April 9, 2012 The Bulletin
By Jordan Novet / TheBulletin
Last modified: April 09. 2012 10:51AM PST
On the Web
For more information about RES Equine Products, visit http://resboot.com/
Redmond horseman and entrepreneur Brett Mills, the big winner at last year’s Bend Venture Conference, has been busy of late.
To connect with more people in his industry — the horse-protecting goods market — Mills, the CEO of RES Equine Products Inc., has attended trade shows or met with potential clients this year in Colorado, Pennsylvania, Washington and Tennessee.
This month he’ll visit Pasco, Wash., and Reno, Nev.
“It’s crazy. It’s good,”said Mills, who enticed investors with his pitch at the angel-investingconference in October and took a $250,000 investment back to Redmond.
Mills, a native Central Oregonian, stood out among the conference entrants last year for his rural appearance, with his cowboy hat and jeans amid a crowd of suits.
And his offerings, while unique, are not too sophisticated, as technological innovations go.
It isn’t software to helplaw firms keep abreast of social media posts about relevant topics, forexample. That was the hallmark product of Manzama, the Bend company that won the 2010 Bend VentureConference investment.
Mills nevertheless succeeded in captivating the minds of investors and netting the biggest pool of money available in the history of the Bend Venture Conference, which began in2004.
As a result of Mills’ recent travels, which his new money has funded, he has persuaded scores of horse riders across the nation to give his products a try.
Many horse owners already buy boots or fly masks on a regular basis, he reasons.
He encourages them to buy his models instead, for comparable prices, he said, because his company’s accompanying replaceable Velcro closures can prolong the life span of the main products.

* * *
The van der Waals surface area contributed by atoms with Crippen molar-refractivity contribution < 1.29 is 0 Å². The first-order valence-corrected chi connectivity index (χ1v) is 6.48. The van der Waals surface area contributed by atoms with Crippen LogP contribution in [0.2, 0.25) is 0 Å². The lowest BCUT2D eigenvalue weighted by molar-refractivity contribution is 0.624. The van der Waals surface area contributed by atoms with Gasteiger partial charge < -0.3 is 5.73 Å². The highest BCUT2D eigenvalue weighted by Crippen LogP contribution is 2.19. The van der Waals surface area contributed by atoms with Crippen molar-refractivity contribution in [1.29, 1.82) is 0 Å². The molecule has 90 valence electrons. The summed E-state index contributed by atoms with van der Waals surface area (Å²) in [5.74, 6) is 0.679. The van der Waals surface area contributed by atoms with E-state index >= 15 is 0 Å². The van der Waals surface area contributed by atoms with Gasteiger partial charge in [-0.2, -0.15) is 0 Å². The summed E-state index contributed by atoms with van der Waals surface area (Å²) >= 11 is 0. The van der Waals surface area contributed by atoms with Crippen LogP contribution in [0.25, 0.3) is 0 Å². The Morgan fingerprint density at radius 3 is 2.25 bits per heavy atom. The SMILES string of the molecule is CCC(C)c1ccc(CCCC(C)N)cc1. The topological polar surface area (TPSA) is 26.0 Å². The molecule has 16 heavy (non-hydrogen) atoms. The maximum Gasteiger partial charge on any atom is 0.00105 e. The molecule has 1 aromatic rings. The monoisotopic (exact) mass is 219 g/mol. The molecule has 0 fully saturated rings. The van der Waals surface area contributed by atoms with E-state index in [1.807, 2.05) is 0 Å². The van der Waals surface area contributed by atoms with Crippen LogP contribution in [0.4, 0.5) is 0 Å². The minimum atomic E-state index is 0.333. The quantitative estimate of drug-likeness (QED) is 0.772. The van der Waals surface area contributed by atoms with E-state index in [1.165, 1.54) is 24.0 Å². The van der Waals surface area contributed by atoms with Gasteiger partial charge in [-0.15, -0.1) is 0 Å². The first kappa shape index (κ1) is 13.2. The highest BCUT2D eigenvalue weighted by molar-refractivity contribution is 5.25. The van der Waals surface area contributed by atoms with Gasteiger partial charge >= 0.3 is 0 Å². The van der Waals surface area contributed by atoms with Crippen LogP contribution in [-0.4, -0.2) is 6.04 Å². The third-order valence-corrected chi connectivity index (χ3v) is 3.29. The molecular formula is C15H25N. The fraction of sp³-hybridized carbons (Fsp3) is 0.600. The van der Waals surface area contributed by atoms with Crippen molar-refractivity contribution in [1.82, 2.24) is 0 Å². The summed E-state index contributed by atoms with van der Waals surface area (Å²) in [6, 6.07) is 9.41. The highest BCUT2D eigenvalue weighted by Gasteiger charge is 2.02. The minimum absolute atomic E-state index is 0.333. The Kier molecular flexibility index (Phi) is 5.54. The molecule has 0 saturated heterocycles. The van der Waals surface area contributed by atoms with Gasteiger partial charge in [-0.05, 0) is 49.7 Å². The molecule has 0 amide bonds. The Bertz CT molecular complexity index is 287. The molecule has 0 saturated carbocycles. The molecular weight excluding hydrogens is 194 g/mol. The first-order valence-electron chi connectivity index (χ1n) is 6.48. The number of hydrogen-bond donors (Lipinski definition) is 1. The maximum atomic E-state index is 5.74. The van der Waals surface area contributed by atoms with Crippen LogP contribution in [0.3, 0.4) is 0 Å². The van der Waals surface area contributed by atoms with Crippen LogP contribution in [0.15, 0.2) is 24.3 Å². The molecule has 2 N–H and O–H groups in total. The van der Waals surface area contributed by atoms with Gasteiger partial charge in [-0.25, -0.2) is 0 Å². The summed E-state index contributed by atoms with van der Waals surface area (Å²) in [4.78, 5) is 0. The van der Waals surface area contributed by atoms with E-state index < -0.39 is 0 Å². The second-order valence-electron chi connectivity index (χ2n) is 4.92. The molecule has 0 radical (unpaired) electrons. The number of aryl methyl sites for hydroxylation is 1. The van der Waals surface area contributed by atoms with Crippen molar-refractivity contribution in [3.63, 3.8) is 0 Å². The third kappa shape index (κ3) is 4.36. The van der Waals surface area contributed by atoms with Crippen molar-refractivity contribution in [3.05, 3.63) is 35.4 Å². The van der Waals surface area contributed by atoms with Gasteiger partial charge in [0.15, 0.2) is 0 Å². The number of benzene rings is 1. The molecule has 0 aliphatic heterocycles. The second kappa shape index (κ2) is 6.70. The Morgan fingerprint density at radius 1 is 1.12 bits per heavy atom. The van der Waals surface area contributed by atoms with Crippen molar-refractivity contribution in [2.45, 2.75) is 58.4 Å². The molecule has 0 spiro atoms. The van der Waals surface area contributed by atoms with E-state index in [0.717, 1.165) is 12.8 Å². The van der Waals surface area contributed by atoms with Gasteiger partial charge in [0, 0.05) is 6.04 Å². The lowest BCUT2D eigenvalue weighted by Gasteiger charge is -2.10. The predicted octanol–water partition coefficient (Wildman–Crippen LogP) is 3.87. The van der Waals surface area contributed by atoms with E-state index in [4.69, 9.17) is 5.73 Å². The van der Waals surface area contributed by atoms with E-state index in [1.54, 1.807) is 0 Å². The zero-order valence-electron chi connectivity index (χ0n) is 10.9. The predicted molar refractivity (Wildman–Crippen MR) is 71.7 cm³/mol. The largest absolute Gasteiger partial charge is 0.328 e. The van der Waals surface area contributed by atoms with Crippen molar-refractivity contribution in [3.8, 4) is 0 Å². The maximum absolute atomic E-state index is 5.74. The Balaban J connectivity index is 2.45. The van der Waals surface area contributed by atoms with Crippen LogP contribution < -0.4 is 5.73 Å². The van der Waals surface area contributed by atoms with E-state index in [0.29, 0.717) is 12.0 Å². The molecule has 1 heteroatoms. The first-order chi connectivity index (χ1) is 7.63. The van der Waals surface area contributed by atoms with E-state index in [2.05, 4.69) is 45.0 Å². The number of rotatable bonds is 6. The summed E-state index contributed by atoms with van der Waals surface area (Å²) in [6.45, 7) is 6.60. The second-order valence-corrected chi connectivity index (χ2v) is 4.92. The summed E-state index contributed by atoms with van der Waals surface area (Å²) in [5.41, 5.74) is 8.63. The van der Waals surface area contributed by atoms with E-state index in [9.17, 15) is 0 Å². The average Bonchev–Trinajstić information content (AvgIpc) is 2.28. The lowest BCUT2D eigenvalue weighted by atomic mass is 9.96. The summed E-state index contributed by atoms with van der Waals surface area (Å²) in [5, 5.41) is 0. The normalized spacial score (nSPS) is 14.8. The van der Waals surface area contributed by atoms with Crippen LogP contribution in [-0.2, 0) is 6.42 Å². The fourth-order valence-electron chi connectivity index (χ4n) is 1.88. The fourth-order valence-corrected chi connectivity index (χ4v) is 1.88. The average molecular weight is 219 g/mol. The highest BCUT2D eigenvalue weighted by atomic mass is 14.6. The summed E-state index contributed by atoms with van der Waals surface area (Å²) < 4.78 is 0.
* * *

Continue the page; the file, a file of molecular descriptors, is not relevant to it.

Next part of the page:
“That’s the beauty of ourproduct,” he said. “It does still wear out. It just is full use when it wearsout.”
His travels could pay offin another way, too.
The country has several organizations of horse riders and owners, such as the National Cutting Horse Association, with long membership lists but no way to directly sell them goods.
Mills wants to grow his company’s sales and at the same time ship other companies’ goods from a shared distribution center in Central Oregon.
For now, Mills said, he has brought on part-time employees, to improve the website, promote the company on social media, monitor inventory and take care of finances.
As part of his deal with Bend Venture Conference investors, he must keep them up to date on his progress. This week he sent an email update to Steve Westberg, who managed the company that invested the $250,000 in RES.
Mills is doing just what the pool of investors expected him to do, Westberg said.
“The verbal evidence of how the relationships and sales are going at this point in time is nice, and we’ll look forward to seeing those show up on the actual financial reporting side as well,” Westberg said.Read More...